Monday, September 16, 2013

Calling Down Fire (part 6 of 6)

Beyond the action of wiping the dust from their feet (a fairly common action in their day and culture, by which one dis-associates themselves from a way of life or course of action), Jesus instructs them to say these words, “Nevertheless know this: The kingdom of God has come” (10:11b).  Even in rejection, they were to reiterate the message of the Gospel (Jesus is Lord).  There is no forcing.  Naturally, the contrast to this is that Caesar did not ask for anybody to accept him, nor did he request allegiance to his kingdom.  Rather, acceptance and allegiance was demanded at the point of a sword and the threat of the cross, as death was the only power that he truly had at his disposal. 

While the reader goes on to find Jesus saying, in regards to the rejection of the kingdom and Gospel message: “I tell you, it will be more bearable on that day for Sodom than for that town” (10:12), that falls squarely into the prerogative and business of the Creator God.  If the Creator God wants to call down fire (echoing James and John) in judgment, then it is He that will do that.  This is not the role of the disciples.  At the same time, along with this mention of Sodom and Gomorrah in association with the rejection of the Gospel message and the action of wiping the dust from the feet, it is worth noting that, for all practical purposes, Lot wiped the dust of those cities from off of his feet when he fled with his family.  

To these words Jesus adds: “The one who listens to you listens to Me, and the one who rejects you rejects Me, and the one who rejects Me rejects the One Who sent Me” (10:16).  For what it’s worth, there are echoes of Sodom and Gomorrah in this statement as well.  Of course, Caesar could say much the same thing, and he could then justify his murderous actions to the people of his kingdom (empire) by saying that those that he slaughtered (or ordered to be slaughtered) had rejected Rome and the people of Rome (the one who had sent him).  In his eyes, this would be something akin to a cardinal sin.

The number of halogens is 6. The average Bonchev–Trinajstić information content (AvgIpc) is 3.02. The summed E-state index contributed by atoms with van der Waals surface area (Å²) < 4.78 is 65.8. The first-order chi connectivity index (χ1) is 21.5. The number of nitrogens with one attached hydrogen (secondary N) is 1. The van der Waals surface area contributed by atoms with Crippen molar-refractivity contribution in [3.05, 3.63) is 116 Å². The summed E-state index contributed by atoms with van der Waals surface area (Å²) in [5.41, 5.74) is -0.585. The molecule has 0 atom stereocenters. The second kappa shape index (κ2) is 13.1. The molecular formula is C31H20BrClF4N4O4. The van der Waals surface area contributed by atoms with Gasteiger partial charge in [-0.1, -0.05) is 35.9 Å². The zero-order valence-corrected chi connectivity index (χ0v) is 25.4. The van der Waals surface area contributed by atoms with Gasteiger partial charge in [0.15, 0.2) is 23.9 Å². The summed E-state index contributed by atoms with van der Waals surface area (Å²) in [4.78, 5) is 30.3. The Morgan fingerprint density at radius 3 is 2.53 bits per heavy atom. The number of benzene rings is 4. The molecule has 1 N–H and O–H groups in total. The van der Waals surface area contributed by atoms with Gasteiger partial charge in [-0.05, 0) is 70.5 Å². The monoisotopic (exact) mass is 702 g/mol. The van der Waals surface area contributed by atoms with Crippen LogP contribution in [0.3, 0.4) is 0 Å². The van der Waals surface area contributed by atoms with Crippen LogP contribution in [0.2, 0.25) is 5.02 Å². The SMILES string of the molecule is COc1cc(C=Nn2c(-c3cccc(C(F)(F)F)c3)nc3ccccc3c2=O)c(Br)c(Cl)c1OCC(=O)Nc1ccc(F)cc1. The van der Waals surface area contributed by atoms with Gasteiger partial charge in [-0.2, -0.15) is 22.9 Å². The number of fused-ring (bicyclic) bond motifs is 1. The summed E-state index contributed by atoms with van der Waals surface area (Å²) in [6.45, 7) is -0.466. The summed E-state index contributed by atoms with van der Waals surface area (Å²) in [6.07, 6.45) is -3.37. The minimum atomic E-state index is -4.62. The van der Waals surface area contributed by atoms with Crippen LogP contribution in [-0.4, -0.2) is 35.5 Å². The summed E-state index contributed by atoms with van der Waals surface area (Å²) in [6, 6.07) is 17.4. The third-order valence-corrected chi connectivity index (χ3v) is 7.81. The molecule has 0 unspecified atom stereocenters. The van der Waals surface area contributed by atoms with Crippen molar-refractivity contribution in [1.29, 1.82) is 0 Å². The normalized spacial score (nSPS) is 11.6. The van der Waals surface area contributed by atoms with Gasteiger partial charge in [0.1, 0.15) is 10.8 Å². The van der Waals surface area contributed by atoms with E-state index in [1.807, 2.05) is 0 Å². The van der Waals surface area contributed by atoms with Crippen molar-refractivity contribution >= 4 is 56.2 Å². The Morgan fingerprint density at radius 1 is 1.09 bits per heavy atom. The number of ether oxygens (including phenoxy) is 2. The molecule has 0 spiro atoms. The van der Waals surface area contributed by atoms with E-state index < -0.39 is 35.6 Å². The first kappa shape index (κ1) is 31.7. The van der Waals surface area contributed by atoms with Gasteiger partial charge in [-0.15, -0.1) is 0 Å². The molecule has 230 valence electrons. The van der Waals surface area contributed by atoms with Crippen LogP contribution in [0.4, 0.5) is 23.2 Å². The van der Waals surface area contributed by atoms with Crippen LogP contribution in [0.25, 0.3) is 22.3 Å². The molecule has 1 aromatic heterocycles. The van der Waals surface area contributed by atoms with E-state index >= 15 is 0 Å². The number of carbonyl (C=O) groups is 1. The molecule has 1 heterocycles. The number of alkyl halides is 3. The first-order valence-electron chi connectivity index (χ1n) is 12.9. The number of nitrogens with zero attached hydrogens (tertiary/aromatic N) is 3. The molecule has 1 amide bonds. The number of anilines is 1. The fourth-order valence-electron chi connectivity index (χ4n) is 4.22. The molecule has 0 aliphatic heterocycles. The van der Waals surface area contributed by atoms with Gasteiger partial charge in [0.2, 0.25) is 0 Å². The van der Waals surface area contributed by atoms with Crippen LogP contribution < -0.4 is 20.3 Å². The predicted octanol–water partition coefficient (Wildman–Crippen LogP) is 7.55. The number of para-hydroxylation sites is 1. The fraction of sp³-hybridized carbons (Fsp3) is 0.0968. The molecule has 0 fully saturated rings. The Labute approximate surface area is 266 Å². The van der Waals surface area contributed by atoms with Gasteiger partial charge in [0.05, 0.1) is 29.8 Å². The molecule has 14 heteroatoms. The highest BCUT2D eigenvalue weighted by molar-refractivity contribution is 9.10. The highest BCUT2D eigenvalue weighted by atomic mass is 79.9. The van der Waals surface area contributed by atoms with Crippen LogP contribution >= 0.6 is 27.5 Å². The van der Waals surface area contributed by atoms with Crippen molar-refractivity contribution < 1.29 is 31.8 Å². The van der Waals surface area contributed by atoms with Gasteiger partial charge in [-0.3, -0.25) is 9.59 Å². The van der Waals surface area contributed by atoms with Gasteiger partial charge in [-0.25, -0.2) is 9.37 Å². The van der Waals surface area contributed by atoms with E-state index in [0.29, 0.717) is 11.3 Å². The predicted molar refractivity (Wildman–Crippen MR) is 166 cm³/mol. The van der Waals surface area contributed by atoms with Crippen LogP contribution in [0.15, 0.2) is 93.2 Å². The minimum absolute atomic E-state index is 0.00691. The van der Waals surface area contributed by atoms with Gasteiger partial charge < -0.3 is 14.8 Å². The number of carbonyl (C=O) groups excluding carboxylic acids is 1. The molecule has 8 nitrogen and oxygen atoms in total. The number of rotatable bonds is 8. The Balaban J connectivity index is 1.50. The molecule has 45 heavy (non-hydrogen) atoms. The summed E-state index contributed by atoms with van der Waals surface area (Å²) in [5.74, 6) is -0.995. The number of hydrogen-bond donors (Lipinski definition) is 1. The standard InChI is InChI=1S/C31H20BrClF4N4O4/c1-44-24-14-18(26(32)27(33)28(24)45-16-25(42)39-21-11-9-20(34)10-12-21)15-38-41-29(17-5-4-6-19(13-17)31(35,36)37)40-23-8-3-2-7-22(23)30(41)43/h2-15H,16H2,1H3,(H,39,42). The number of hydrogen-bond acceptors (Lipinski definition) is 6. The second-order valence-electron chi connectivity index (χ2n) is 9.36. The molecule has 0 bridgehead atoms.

So no, the job of the disciple was not to pronounce judgment and call down fire and condemn, but rather, to preach the kingdom of God while caring for and bringing healing to the sick and those that perhaps have been cast off by the world.  The job of the disciple is to preach that Jesus of Nazareth was, is, and forever will be the crucified and resurrected Messiah of Israel and Lord of all, while consciously recognizing that it is the Creator God, through the mysterious activity of His Spirit, that goes to work to make that message effective and impactful and transformational in the hearts, minds, and lives of those who hear it and see it in action, doing so according to His purposes for them and for the world. 

When one desires to call down fire, urging “conversion” or “acceptance” through the coercive preaching of hell’s eternal fires of judgment, or act as if he or she is functioning as the God of Israel’s duly appointed representatives when propositionally calling down said fire through referencing the judgment that the covenant God Himself brought to Sodom, it would seem that such is an act of simply rejecting Jesus and asserting that His Gospel message lacks any true functional power. 

Is Jesus as weak as Caesar?  Is death the only tool at those that believe in Him and His disposal when it comes to extending His kingdom?  Are those that believe in Him, call Him Lord, and order their life accordingly, not charged to speak the words of life in Resurrection?  When these things are grasped, and believers are brought to the point at which they fully and truly believe that there really is a power in the very proclamation of the Gospel, that there really is a Spirit that brings, activates, and works within that power, and that there really is a God in heaven that has a purpose and a plan for His creation, it is then that they can hear Jesus speaking and saying, “Blessed are the eyes that see what you see!  For I tell you that many prophets and kings longed to see what you see but did not see it, and to hear what you hear but did not hear it” (10:23b-24).      

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